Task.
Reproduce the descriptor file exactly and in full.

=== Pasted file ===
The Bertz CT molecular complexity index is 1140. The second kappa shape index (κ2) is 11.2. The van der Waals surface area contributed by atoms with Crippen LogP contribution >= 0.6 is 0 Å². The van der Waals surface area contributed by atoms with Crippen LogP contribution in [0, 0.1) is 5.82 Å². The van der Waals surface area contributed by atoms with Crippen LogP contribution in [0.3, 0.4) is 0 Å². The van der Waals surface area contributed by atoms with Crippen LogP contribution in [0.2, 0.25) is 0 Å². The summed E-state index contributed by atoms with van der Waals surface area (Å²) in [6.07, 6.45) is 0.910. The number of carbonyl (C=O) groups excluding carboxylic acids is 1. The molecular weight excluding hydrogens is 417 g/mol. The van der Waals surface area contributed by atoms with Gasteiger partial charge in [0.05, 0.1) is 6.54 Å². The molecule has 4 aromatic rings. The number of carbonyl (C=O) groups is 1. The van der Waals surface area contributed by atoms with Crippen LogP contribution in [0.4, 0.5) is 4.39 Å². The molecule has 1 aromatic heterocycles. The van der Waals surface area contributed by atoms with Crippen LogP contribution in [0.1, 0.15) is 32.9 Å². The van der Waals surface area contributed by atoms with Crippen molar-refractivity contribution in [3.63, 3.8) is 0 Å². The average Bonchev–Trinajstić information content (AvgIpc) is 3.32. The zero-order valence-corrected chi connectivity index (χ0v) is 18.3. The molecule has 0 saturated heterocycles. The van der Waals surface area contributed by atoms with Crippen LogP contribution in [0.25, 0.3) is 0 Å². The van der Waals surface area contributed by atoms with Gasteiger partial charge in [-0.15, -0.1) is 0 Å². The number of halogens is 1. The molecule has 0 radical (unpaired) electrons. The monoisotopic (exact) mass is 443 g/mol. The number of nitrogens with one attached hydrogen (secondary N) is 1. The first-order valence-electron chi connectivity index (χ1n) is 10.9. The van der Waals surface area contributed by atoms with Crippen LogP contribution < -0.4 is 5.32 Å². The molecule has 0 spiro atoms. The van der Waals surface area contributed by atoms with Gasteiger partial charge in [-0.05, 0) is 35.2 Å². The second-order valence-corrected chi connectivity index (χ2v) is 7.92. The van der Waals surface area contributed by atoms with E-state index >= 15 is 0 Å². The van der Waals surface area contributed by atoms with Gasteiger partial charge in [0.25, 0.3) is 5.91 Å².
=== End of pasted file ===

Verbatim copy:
The Bertz CT molecular complexity index is 1140. The second kappa shape index (κ2) is 11.2. The van der Waals surface area contributed by atoms with Crippen LogP contribution >= 0.6 is 0 Å². The van der Waals surface area contributed by atoms with Crippen LogP contribution in [0, 0.1) is 5.82 Å². The van der Waals surface area contributed by atoms with Crippen LogP contribution in [0.3, 0.4) is 0 Å². The van der Waals surface area contributed by atoms with Crippen LogP contribution in [0.2, 0.25) is 0 Å². The summed E-state index contributed by atoms with van der Waals surface area (Å²) in [6.07, 6.45) is 0.910. The number of carbonyl (C=O) groups excluding carboxylic acids is 1. The molecular weight excluding hydrogens is 417 g/mol. The van der Waals surface area contributed by atoms with Gasteiger partial charge in [0.05, 0.1) is 6.54 Å². The molecule has 4 aromatic rings. The number of carbonyl (C=O) groups is 1. The van der Waals surface area contributed by atoms with Crippen LogP contribution in [0.4, 0.5) is 4.39 Å². The molecule has 1 aromatic heterocycles. The van der Waals surface area contributed by atoms with Crippen LogP contribution in [0.1, 0.15) is 32.9 Å². The van der Waals surface area contributed by atoms with Crippen molar-refractivity contribution in [3.63, 3.8) is 0 Å². The average Bonchev–Trinajstić information content (AvgIpc) is 3.32. The zero-order valence-corrected chi connectivity index (χ0v) is 18.3. The molecule has 0 saturated heterocycles. The van der Waals surface area contributed by atoms with Crippen LogP contribution in [0.25, 0.3) is 0 Å². The van der Waals surface area contributed by atoms with Gasteiger partial charge in [-0.15, -0.1) is 0 Å². The number of halogens is 1. The molecule has 0 radical (unpaired) electrons. The monoisotopic (exact) mass is 443 g/mol. The number of nitrogens with one attached hydrogen (secondary N) is 1. The first-order valence-electron chi connectivity index (χ1n) is 10.9. The van der Waals surface area contributed by atoms with Crippen LogP contribution < -0.4 is 5.32 Å². The molecule has 0 spiro atoms. The van der Waals surface area contributed by atoms with Gasteiger partial charge in [-0.05, 0) is 35.2 Å². The second-order valence-corrected chi connectivity index (χ2v) is 7.92. The van der Waals surface area contributed by atoms with E-state index >= 15 is 0 Å². The van der Waals surface area contributed by atoms with Gasteiger partial charge in [0.25, 0.3) is 5.91 Å².